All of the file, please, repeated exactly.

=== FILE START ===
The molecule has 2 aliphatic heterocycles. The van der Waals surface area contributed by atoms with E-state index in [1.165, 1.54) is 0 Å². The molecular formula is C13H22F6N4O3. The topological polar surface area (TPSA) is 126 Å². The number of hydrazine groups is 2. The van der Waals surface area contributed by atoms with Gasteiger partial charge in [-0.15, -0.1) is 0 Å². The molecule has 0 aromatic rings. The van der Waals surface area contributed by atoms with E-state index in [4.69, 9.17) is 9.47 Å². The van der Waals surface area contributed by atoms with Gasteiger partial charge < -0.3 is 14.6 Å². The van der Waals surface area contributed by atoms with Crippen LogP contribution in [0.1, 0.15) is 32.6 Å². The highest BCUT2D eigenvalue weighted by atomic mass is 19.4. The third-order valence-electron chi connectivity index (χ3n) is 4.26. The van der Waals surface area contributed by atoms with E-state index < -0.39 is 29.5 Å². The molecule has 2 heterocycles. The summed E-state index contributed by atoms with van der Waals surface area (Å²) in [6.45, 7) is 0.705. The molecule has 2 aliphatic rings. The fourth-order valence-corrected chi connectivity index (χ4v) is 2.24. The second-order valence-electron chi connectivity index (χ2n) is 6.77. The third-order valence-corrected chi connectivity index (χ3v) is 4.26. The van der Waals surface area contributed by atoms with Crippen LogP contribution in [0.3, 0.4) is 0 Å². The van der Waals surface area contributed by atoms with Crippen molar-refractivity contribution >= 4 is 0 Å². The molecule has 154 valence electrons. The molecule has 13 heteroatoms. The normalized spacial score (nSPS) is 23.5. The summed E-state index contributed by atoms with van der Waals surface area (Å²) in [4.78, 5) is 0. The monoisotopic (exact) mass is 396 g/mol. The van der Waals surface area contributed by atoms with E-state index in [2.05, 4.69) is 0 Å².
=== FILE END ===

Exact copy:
The molecule has 2 aliphatic heterocycles. The van der Waals surface area contributed by atoms with E-state index in [1.165, 1.54) is 0 Å². The molecular formula is C13H22F6N4O3. The topological polar surface area (TPSA) is 126 Å². The number of hydrazine groups is 2. The van der Waals surface area contributed by atoms with Gasteiger partial charge in [-0.15, -0.1) is 0 Å². The molecule has 0 aromatic rings. The van der Waals surface area contributed by atoms with E-state index in [4.69, 9.17) is 9.47 Å². The van der Waals surface area contributed by atoms with Gasteiger partial charge < -0.3 is 14.6 Å². The van der Waals surface area contributed by atoms with Crippen LogP contribution in [0.1, 0.15) is 32.6 Å². The highest BCUT2D eigenvalue weighted by atomic mass is 19.4. The third-order valence-electron chi connectivity index (χ3n) is 4.26. The van der Waals surface area contributed by atoms with E-state index < -0.39 is 29.5 Å². The molecule has 2 heterocycles. The summed E-state index contributed by atoms with van der Waals surface area (Å²) in [6.45, 7) is 0.705. The molecule has 2 aliphatic rings. The fourth-order valence-corrected chi connectivity index (χ4v) is 2.24. The second-order valence-electron chi connectivity index (χ2n) is 6.77. The third-order valence-corrected chi connectivity index (χ3v) is 4.26. The van der Waals surface area contributed by atoms with Crippen LogP contribution in [0.3, 0.4) is 0 Å². The van der Waals surface area contributed by atoms with Crippen molar-refractivity contribution >= 4 is 0 Å². The molecule has 154 valence electrons. The molecule has 13 heteroatoms. The normalized spacial score (nSPS) is 23.5. The summed E-state index contributed by atoms with van der Waals surface area (Å²) in [4.78, 5) is 0. The monoisotopic (exact) mass is 396 g/mol. The van der Waals surface area contributed by atoms with E-state index in [2.05, 4.69) is 0 Å².